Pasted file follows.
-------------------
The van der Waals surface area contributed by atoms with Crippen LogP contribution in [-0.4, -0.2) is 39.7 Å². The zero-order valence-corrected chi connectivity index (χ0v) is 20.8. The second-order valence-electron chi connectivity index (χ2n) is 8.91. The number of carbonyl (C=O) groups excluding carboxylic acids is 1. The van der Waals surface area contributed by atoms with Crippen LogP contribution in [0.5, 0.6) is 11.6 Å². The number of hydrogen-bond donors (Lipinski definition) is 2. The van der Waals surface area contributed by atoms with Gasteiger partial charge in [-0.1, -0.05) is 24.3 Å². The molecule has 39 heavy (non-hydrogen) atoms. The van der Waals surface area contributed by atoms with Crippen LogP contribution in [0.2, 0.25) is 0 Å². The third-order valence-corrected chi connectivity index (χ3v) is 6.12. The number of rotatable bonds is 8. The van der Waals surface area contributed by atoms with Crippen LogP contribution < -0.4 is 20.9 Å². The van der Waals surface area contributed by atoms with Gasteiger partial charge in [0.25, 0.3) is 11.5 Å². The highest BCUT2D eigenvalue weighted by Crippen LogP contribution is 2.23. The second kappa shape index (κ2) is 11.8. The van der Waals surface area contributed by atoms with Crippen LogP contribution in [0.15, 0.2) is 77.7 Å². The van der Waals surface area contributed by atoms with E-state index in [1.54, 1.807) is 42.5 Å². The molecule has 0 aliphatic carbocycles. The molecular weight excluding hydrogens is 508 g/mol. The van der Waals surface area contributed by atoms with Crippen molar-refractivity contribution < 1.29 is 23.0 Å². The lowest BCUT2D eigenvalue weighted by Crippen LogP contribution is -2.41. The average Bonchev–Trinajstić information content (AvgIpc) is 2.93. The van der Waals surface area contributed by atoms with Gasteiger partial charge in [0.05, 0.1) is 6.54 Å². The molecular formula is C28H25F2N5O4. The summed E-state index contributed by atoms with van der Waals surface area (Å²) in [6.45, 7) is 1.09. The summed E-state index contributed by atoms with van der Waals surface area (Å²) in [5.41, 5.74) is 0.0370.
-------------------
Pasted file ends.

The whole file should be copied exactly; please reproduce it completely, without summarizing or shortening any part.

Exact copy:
The van der Waals surface area contributed by atoms with Crippen LogP contribution in [-0.4, -0.2) is 39.7 Å². The zero-order valence-corrected chi connectivity index (χ0v) is 20.8. The second-order valence-electron chi connectivity index (χ2n) is 8.91. The number of carbonyl (C=O) groups excluding carboxylic acids is 1. The van der Waals surface area contributed by atoms with Crippen LogP contribution in [0.5, 0.6) is 11.6 Å². The number of hydrogen-bond donors (Lipinski definition) is 2. The van der Waals surface area contributed by atoms with Gasteiger partial charge in [-0.1, -0.05) is 24.3 Å². The molecule has 39 heavy (non-hydrogen) atoms. The van der Waals surface area contributed by atoms with Crippen LogP contribution in [0.2, 0.25) is 0 Å². The third-order valence-corrected chi connectivity index (χ3v) is 6.12. The number of rotatable bonds is 8. The van der Waals surface area contributed by atoms with Crippen LogP contribution < -0.4 is 20.9 Å². The van der Waals surface area contributed by atoms with Gasteiger partial charge in [0.25, 0.3) is 11.5 Å². The highest BCUT2D eigenvalue weighted by Crippen LogP contribution is 2.23. The second kappa shape index (κ2) is 11.8. The van der Waals surface area contributed by atoms with Crippen LogP contribution in [0.15, 0.2) is 77.7 Å². The van der Waals surface area contributed by atoms with E-state index in [1.54, 1.807) is 42.5 Å². The molecule has 0 aliphatic carbocycles. The molecular weight excluding hydrogens is 508 g/mol. The van der Waals surface area contributed by atoms with Crippen molar-refractivity contribution < 1.29 is 23.0 Å². The lowest BCUT2D eigenvalue weighted by Crippen LogP contribution is -2.41. The average Bonchev–Trinajstić information content (AvgIpc) is 2.93. The van der Waals surface area contributed by atoms with Gasteiger partial charge in [0.05, 0.1) is 6.54 Å². The molecular formula is C28H25F2N5O4. The summed E-state index contributed by atoms with van der Waals surface area (Å²) in [6.45, 7) is 1.09. The summed E-state index contributed by atoms with van der Waals surface area (Å²) in [5.41, 5.74) is 0.0370.